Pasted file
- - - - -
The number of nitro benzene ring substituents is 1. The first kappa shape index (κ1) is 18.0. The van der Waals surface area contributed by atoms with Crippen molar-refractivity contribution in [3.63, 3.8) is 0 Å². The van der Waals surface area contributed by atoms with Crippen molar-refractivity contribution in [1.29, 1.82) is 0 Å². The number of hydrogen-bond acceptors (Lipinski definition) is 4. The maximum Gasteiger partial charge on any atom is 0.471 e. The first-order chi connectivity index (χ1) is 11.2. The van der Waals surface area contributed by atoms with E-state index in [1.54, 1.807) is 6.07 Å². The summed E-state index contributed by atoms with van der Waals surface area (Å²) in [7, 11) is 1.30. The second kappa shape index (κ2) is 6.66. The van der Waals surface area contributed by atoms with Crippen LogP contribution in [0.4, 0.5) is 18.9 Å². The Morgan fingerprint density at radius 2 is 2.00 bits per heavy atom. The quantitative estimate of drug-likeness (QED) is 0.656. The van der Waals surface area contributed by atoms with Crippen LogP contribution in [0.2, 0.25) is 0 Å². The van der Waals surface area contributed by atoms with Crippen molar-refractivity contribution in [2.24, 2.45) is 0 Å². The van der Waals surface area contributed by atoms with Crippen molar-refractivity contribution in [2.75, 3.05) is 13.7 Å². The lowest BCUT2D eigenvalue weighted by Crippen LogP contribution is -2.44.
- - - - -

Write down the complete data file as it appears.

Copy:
The number of nitro benzene ring substituents is 1. The first kappa shape index (κ1) is 18.0. The van der Waals surface area contributed by atoms with Crippen molar-refractivity contribution in [3.63, 3.8) is 0 Å². The van der Waals surface area contributed by atoms with Crippen molar-refractivity contribution in [1.29, 1.82) is 0 Å². The number of hydrogen-bond acceptors (Lipinski definition) is 4. The maximum Gasteiger partial charge on any atom is 0.471 e. The first-order chi connectivity index (χ1) is 11.2. The van der Waals surface area contributed by atoms with E-state index in [1.54, 1.807) is 6.07 Å². The summed E-state index contributed by atoms with van der Waals surface area (Å²) in [7, 11) is 1.30. The second kappa shape index (κ2) is 6.66. The van der Waals surface area contributed by atoms with Crippen LogP contribution in [0.4, 0.5) is 18.9 Å². The Morgan fingerprint density at radius 2 is 2.00 bits per heavy atom. The quantitative estimate of drug-likeness (QED) is 0.656. The van der Waals surface area contributed by atoms with Crippen LogP contribution in [0.2, 0.25) is 0 Å². The van der Waals surface area contributed by atoms with Crippen molar-refractivity contribution in [2.24, 2.45) is 0 Å². The van der Waals surface area contributed by atoms with Crippen molar-refractivity contribution in [2.75, 3.05) is 13.7 Å². The lowest BCUT2D eigenvalue weighted by Crippen LogP contribution is -2.44.